It is difficult to determine the exact number as drinking habits vary widely among college students, but research suggests that roughly 1 in 4 college students engage in binge drinking (defined as consuming 5 or more drinks in a row for men, and 4 or more drinks in a row for women) at least once a week.
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The frequency of drinking among college students is a topic of concern for many individuals. While it is challenging to determine the exact number of times a week that the average college student drinks, studies have shown that roughly 1 in 4 college students engage in binge drinking at least once a week.
According to a report by the National Institute on Alcohol Abuse and Alcoholism, binge drinking is prevalent among college students, and it can have detrimental effects on their health, academic performance, and mental well-being. The report notes that “binge drinking is associated with many health and social problems, including car crashes, violent behavior, and sexually transmitted diseases. It can also lead to alcohol poisoning, which can be fatal.”
Interestingly, the frequency of drinking among college students varies by demographic factors. For example, male students are more likely than female students to engage in binge drinking, and students who belong to fraternities and sororities are more likely to drink heavily than those who do not. Additionally, students who live in on-campus housing drink more frequently than those who live off-campus.
In terms of preventative measures, institutions of higher education have implemented various strategies to reduce the frequency of drinking among college students. These strategies include increasing alcohol awareness programs, providing counseling services for students struggling with substance abuse, enforcing strict alcohol policies, and offering alternative social events that do not involve alcohol.
As journalist David Broder once said, “Democracy is supposed to give you the feeling of choice, like painkiller X and painkiller Y. But they’re both just aspirin.” In the case of binge drinking among college students, it is essential to educate students about the potential dangers of excessive alcohol consumption and provide them with alternative ways to have fun and socialize without putting their health at risk.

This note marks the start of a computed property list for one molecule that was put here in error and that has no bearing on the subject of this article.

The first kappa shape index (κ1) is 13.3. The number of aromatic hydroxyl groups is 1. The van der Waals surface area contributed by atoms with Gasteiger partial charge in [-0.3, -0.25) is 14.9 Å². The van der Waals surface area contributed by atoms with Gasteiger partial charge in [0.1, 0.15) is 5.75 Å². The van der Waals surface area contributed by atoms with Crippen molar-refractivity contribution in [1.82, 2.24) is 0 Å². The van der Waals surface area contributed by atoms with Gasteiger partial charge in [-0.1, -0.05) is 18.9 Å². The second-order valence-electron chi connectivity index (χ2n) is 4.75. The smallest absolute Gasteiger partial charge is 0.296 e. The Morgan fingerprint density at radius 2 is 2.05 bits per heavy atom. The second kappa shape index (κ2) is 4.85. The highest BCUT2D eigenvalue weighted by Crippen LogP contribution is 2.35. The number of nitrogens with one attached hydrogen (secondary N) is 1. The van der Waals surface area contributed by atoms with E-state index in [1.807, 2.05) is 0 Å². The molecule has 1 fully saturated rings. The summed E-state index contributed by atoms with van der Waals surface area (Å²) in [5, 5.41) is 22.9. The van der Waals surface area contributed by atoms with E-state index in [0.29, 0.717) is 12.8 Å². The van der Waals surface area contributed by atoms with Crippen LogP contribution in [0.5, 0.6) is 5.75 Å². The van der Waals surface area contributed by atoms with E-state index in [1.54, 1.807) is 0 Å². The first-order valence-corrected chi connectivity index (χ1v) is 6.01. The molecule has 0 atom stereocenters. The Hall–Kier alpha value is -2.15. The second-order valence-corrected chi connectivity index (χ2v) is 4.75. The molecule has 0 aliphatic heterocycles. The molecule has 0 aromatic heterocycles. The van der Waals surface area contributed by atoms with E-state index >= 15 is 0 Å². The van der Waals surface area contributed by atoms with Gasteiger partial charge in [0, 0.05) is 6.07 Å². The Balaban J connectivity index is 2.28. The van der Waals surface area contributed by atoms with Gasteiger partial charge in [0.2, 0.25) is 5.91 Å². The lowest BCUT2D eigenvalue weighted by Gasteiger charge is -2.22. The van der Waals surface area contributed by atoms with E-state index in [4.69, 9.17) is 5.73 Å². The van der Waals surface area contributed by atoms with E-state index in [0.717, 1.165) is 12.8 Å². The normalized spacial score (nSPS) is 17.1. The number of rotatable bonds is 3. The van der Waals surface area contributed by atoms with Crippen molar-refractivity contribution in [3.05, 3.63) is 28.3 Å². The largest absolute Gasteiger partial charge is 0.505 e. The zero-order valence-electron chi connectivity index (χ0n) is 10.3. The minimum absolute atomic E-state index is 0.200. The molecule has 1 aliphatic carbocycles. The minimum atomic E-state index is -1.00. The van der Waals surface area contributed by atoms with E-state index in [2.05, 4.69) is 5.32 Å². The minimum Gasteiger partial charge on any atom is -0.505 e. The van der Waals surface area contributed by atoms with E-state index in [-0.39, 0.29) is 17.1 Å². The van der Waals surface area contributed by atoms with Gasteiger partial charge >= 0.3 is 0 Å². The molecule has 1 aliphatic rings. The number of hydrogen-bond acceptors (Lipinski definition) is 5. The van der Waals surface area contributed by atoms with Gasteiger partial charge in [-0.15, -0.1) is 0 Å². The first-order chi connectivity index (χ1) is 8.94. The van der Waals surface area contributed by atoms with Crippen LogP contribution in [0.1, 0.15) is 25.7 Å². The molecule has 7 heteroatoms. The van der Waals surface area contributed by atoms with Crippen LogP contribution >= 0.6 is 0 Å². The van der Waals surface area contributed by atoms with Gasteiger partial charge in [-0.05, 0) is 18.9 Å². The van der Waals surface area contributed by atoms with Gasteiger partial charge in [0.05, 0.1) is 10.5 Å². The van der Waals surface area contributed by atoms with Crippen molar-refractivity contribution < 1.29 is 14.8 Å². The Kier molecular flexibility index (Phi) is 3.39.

Table: Frequency of Drinking Among College Students by Demographic Factors (Adapted from the National Survey on Drug Use and Health, 2018)
|Demographic Group||Frequency of Drinking (Past Month)|
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The video discusses the drinking habits of incoming college students, revealing that 38 percent did not drink alcohol in the past two weeks, while 67 percent did not drink at all. It was found that male students consumed an average of 4.39 drinks, while female students drank an average of four drinks per week. Additionally, about 9 percent of students showed signs of alcohol use disorder, and 25 percent reported academic consequences such as missed classes and lower grades. Finally, 36 percent of incoming students did not drink any alcohol in the past year.
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Female students tend to consume 4 drinks per week versus male students, who drink more than double the amount at 9 drinks a week. Persons become at-risk drinkers, or those most likely to become alcoholic, when the number of drinks per week climb.
According to a survey of over 2000 college-aged students, freshmen and sophomores consume 14 drinks per week on average, juniors drink 17, and seniors and graduate students drink 19 drinks per week on average. The average number of drinks a college student drinks per week is 6.5.
According to the Tab survey of over 2000 college-aged students, nearly 2000 self-reported the number of drinks they consumed each week. Freshmen and sophomores consume 14 drinks per week on average, juniors drink 17. Seniors and graduate students drink 19 drinks per week on average.
Drinking costs: If we go with the lower estimates of what a college student drinks per week, the average is 6.5 drinks. If they buy the cheapest drinks possible (say, a six-pack of beer), they’ll spend around $1.50 per drink.  That amounts to roughly another $10. That adds up to about $27.
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On average, students spend $42 a month on alcohol. Including alcohol, the monthly grocery bill for a college student would be $292. Binge drinkers may spend $75 or more a month on alcohol.
- Chico and California State University, Chico.
- Boulder and the University of Colorado.
- Billings and Montana State University Billings.
- Tulane University in New Orleans, Louisiana.
- The University of Illinois at Urbana-Champaign.
- Fargo and North Dakota State University.